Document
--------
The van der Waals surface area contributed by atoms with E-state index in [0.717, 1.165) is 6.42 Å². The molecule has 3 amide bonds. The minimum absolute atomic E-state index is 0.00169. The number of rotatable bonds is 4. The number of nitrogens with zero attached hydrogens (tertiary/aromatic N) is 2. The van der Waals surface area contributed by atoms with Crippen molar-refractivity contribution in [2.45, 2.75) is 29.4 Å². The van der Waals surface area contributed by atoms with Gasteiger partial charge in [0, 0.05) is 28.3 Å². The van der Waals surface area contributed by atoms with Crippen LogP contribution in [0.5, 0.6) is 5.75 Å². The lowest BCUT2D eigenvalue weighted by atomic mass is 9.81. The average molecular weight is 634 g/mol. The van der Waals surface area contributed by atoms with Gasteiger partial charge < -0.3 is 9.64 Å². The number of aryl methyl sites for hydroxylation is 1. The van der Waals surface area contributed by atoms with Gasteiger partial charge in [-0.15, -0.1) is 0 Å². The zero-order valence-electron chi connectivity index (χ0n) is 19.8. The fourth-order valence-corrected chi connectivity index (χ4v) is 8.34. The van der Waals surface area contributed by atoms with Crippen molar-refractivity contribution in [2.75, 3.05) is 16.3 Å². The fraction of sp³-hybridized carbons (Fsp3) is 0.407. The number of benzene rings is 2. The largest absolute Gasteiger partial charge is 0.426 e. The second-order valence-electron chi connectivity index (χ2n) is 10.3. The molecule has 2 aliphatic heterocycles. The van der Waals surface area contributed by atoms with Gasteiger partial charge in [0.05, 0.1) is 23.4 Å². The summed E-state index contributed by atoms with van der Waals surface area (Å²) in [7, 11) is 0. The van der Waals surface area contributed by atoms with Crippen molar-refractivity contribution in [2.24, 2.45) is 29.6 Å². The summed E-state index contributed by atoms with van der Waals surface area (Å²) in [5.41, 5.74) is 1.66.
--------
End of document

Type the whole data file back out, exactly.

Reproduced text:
The van der Waals surface area contributed by atoms with E-state index in [0.717, 1.165) is 6.42 Å². The molecule has 3 amide bonds. The minimum absolute atomic E-state index is 0.00169. The number of rotatable bonds is 4. The number of nitrogens with zero attached hydrogens (tertiary/aromatic N) is 2. The van der Waals surface area contributed by atoms with Crippen molar-refractivity contribution in [2.45, 2.75) is 29.4 Å². The van der Waals surface area contributed by atoms with Gasteiger partial charge in [0, 0.05) is 28.3 Å². The van der Waals surface area contributed by atoms with Crippen LogP contribution in [0.5, 0.6) is 5.75 Å². The lowest BCUT2D eigenvalue weighted by atomic mass is 9.81. The average molecular weight is 634 g/mol. The van der Waals surface area contributed by atoms with Gasteiger partial charge < -0.3 is 9.64 Å². The number of aryl methyl sites for hydroxylation is 1. The van der Waals surface area contributed by atoms with Gasteiger partial charge in [-0.15, -0.1) is 0 Å². The zero-order valence-electron chi connectivity index (χ0n) is 19.8. The fourth-order valence-corrected chi connectivity index (χ4v) is 8.34. The van der Waals surface area contributed by atoms with Crippen molar-refractivity contribution in [2.75, 3.05) is 16.3 Å². The fraction of sp³-hybridized carbons (Fsp3) is 0.407. The number of benzene rings is 2. The largest absolute Gasteiger partial charge is 0.426 e. The second-order valence-electron chi connectivity index (χ2n) is 10.3. The molecule has 2 aliphatic heterocycles. The van der Waals surface area contributed by atoms with Gasteiger partial charge in [0.05, 0.1) is 23.4 Å². The summed E-state index contributed by atoms with van der Waals surface area (Å²) in [7, 11) is 0. The van der Waals surface area contributed by atoms with Crippen molar-refractivity contribution in [2.24, 2.45) is 29.6 Å². The summed E-state index contributed by atoms with van der Waals surface area (Å²) in [5.41, 5.74) is 1.66.